To put an end to the almost immortal dilemma between buying old or new, we look at one such strong case comprising what are easily the most popular choices in the SUV segment. Representing the new car camp are the Mahindra Scorpio and Tata Safari – both in their AWD, top-spec avatars. Making a strong case for used cars is the Toyota Fortuner. We look at which one you should buy and the solid points backing the claim.
A new Tata Safari Storme 2.2 VX 4×4 VariCOR 400 costs Rs 15.21 lakh, and the Mahindra Scorpio S10 4WD MT a little less at Rs 14.39 lakh. For the same amount of money, you can get a used example of the Toyota Fortuner 4×4 MT.
Why you should buy a brand *spanking* new Tata Safari or Mahindra Scorpio:
Unlike most old cars, new cars come with a manufacturer warranty. So in case something goes wrong, you’re less likely to be troubled with long repair bills. In our case here, the Toyota Fortuner is considered pretty much indestructible, so a well kept example shouldn’t ideally be an issue. Having said that, both the Safari and the Scorpio might not beat the Toyota in terms of overall reliability but for the first three years or so of ownership (till the time the manufacturer’s warranty lasts) it promises to be a trouble-free journey.
A new car is a new car
It’s true that novelty eventually wears off, but owing a car from new is a different experience altogether. In case of a used car, it may have a past that the previous owner/dealer intentionally hid. Also, in case of the more enthusiast-oriented offerings here, you as an owner, can be benefitted more if you choose a new product. Tata and Mahindra both have off-road and touring initiatives that let owners explore the limits of their vehicles. That for a four-five year old Toyota might not be a problem as such but joining these clubs will be another expense whereas such memberships are likely to be free when buying a new product.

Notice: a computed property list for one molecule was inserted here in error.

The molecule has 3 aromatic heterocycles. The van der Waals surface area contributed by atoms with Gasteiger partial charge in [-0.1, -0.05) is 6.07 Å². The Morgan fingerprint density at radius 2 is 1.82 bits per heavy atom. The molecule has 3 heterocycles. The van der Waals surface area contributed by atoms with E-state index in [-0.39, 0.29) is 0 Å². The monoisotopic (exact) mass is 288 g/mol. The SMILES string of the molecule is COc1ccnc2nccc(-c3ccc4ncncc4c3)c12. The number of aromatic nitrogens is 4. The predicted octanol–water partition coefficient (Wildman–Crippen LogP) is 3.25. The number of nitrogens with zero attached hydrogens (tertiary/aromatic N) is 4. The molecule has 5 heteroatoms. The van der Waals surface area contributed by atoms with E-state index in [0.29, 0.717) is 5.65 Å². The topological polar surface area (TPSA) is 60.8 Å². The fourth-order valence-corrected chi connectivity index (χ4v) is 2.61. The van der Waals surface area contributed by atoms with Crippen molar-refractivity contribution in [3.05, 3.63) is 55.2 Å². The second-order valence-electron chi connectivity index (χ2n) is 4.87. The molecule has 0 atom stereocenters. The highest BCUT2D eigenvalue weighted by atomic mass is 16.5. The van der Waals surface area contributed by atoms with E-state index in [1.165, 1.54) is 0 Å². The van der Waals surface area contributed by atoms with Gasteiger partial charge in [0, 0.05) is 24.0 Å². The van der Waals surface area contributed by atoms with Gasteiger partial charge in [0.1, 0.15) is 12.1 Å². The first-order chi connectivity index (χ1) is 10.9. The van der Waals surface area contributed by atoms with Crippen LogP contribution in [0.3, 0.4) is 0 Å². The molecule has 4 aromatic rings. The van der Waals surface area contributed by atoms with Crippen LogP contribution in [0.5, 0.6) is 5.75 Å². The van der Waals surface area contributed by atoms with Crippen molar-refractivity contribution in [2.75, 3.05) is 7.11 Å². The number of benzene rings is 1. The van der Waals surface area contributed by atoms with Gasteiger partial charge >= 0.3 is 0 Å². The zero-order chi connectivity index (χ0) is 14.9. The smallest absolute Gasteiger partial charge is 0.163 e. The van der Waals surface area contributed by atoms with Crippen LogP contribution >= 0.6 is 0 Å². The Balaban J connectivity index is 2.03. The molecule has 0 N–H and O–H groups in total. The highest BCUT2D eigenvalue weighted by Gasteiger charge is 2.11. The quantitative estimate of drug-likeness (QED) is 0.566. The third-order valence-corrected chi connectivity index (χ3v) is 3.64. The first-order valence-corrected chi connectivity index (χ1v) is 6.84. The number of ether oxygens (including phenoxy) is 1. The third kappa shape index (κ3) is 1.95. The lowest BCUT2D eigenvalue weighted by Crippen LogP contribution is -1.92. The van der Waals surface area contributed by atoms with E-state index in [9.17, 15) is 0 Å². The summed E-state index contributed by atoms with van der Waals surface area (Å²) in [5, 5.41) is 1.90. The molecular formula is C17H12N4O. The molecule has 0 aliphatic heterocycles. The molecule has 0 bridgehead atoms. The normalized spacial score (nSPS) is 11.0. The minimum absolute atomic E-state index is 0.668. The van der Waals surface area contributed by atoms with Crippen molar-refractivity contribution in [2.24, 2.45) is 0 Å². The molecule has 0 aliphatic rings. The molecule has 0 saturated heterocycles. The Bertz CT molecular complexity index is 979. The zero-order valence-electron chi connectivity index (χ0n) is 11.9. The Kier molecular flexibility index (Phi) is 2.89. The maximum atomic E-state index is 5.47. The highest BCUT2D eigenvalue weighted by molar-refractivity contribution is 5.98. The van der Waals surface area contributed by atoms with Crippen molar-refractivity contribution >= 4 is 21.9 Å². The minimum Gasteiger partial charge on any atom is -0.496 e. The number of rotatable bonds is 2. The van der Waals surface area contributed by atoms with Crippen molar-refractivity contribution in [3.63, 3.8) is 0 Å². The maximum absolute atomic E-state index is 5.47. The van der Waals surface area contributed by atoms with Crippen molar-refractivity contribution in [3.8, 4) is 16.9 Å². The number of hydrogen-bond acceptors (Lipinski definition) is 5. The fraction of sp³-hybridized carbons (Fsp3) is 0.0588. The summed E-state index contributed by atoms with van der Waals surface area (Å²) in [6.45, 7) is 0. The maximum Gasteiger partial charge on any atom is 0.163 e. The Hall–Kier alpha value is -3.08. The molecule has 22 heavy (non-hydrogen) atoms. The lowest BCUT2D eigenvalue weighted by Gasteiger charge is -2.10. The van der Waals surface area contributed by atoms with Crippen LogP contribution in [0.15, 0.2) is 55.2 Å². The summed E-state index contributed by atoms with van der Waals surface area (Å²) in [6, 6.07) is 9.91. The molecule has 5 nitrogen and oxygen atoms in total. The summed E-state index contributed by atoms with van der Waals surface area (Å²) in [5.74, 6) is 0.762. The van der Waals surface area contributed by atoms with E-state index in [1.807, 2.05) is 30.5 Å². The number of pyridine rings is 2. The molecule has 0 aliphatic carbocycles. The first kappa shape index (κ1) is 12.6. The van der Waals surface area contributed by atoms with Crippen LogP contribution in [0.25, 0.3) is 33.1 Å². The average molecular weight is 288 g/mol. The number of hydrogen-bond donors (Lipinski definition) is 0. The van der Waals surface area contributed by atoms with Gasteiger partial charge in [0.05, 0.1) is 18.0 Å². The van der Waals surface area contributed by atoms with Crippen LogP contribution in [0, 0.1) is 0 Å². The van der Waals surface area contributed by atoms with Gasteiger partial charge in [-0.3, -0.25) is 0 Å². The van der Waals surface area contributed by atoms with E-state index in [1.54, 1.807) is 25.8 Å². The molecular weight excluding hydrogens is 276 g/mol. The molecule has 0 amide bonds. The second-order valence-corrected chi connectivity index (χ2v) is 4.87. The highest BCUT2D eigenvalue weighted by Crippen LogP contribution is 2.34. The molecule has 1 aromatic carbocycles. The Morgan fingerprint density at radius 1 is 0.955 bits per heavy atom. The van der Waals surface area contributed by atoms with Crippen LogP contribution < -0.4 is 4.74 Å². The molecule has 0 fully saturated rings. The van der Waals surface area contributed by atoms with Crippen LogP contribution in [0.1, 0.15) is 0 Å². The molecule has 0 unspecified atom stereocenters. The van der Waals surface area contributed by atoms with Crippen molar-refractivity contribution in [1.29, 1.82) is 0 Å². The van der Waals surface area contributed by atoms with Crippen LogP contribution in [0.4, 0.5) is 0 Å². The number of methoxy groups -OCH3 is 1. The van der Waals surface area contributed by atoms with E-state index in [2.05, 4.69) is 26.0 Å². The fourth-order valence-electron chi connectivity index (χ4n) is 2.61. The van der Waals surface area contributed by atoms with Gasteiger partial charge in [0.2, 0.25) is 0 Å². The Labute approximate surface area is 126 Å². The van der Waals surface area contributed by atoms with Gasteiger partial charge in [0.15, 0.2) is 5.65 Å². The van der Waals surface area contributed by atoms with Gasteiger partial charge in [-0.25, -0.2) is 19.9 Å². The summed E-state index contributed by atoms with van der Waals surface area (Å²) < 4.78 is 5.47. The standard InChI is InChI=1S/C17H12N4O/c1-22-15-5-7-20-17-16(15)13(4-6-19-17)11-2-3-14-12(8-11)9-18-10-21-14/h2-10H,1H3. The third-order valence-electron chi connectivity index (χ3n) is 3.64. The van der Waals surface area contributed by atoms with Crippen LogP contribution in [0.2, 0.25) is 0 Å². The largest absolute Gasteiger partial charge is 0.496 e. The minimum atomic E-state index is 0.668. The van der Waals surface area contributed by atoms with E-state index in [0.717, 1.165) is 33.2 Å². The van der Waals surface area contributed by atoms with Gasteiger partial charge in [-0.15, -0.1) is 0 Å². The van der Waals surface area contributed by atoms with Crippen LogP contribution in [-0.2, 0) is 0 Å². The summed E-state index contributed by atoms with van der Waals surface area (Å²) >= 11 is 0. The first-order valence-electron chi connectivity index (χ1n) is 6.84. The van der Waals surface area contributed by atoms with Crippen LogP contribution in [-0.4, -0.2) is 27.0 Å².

The recently updated Tata Safari Storme VariCOR 400 comes with a 2.2-liter diesel engine that makes 156 PS and 400 Nm of maximum torque. The latter outclasses both the Scorpio’s and the Fortuner’s maximum torque claims – 280 Nm and 343 Nm respectively. Not just that, with the six-speed gearbox, the Safari has a gear more than the five-speed boxes in the Scorpio and the Fortuner.
The Fortuner might have its platform shared with the Innova but it sadly loses out on the brilliant ride quality of the MPV. And while it has no problems covering long distances, the ride is bumpy, and the Safari easily outclasses it in that regard.
All three SUVs here might not be agile or great for attacking corners, and are more focussed on straight line stability and the ability to travel on bad roads. So while we can leave talking about taking corners flat – which neither of them do – braking just cannot be ignored. The Fortuner still comes with drum brakes at the rear, while the Safari gets discs at all four wheels, which makes it an easy choice here.
While the Safari isn’t available with an automatic gearbox at the moment, you can certainly opt for one in the Scorpio. The six-speed automatic unit comes in the top-spec S10 trip and is also available with 4WD, making the Scorpio a more versatile tool. At about Rs 15.14 lakh, it’s still less expensive than the cheapest AT-equipped Fortuner in classifieds, which is listed for about Rs 18 lakhs or so.
But that’s not to say the used Toyota Fortuner doesn’t have a chance. In fact, it looks pretty strong in comparison. Here: